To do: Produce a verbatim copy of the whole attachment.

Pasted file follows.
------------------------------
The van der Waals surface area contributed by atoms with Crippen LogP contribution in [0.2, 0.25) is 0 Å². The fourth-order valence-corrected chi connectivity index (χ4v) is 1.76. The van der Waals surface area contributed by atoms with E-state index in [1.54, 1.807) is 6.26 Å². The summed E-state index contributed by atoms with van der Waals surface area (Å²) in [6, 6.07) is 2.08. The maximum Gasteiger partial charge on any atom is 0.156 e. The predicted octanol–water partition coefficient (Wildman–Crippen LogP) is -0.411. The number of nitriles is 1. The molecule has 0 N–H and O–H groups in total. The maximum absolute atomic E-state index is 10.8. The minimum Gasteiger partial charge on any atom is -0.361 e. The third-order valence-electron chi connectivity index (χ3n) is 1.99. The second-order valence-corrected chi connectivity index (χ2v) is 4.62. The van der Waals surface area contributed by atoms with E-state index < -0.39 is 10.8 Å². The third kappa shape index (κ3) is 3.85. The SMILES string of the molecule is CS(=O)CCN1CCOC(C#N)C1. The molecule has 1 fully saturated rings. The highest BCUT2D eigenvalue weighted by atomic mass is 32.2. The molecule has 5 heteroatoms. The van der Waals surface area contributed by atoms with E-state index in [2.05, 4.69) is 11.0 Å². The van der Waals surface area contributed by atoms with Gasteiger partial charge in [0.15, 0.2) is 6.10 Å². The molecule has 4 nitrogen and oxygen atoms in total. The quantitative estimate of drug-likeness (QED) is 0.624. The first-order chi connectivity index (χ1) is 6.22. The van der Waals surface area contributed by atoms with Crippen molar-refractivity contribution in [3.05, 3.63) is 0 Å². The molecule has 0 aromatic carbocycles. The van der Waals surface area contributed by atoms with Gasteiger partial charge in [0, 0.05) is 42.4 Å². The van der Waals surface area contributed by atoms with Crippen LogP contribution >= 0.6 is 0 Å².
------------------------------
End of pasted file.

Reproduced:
The van der Waals surface area contributed by atoms with Crippen LogP contribution in [0.2, 0.25) is 0 Å². The fourth-order valence-corrected chi connectivity index (χ4v) is 1.76. The van der Waals surface area contributed by atoms with E-state index in [1.54, 1.807) is 6.26 Å². The summed E-state index contributed by atoms with van der Waals surface area (Å²) in [6, 6.07) is 2.08. The maximum Gasteiger partial charge on any atom is 0.156 e. The predicted octanol–water partition coefficient (Wildman–Crippen LogP) is -0.411. The number of nitriles is 1. The molecule has 0 N–H and O–H groups in total. The maximum absolute atomic E-state index is 10.8. The minimum Gasteiger partial charge on any atom is -0.361 e. The third-order valence-electron chi connectivity index (χ3n) is 1.99. The second-order valence-corrected chi connectivity index (χ2v) is 4.62. The van der Waals surface area contributed by atoms with E-state index < -0.39 is 10.8 Å². The third kappa shape index (κ3) is 3.85. The SMILES string of the molecule is CS(=O)CCN1CCOC(C#N)C1. The molecule has 1 fully saturated rings. The highest BCUT2D eigenvalue weighted by atomic mass is 32.2. The molecule has 5 heteroatoms. The van der Waals surface area contributed by atoms with E-state index in [2.05, 4.69) is 11.0 Å². The van der Waals surface area contributed by atoms with Gasteiger partial charge in [0.15, 0.2) is 6.10 Å². The molecule has 4 nitrogen and oxygen atoms in total. The quantitative estimate of drug-likeness (QED) is 0.624. The first-order chi connectivity index (χ1) is 6.22. The van der Waals surface area contributed by atoms with Crippen molar-refractivity contribution in [3.05, 3.63) is 0 Å². The molecule has 0 aromatic carbocycles. The van der Waals surface area contributed by atoms with Gasteiger partial charge in [0, 0.05) is 42.4 Å². The van der Waals surface area contributed by atoms with Crippen LogP contribution >= 0.6 is 0 Å².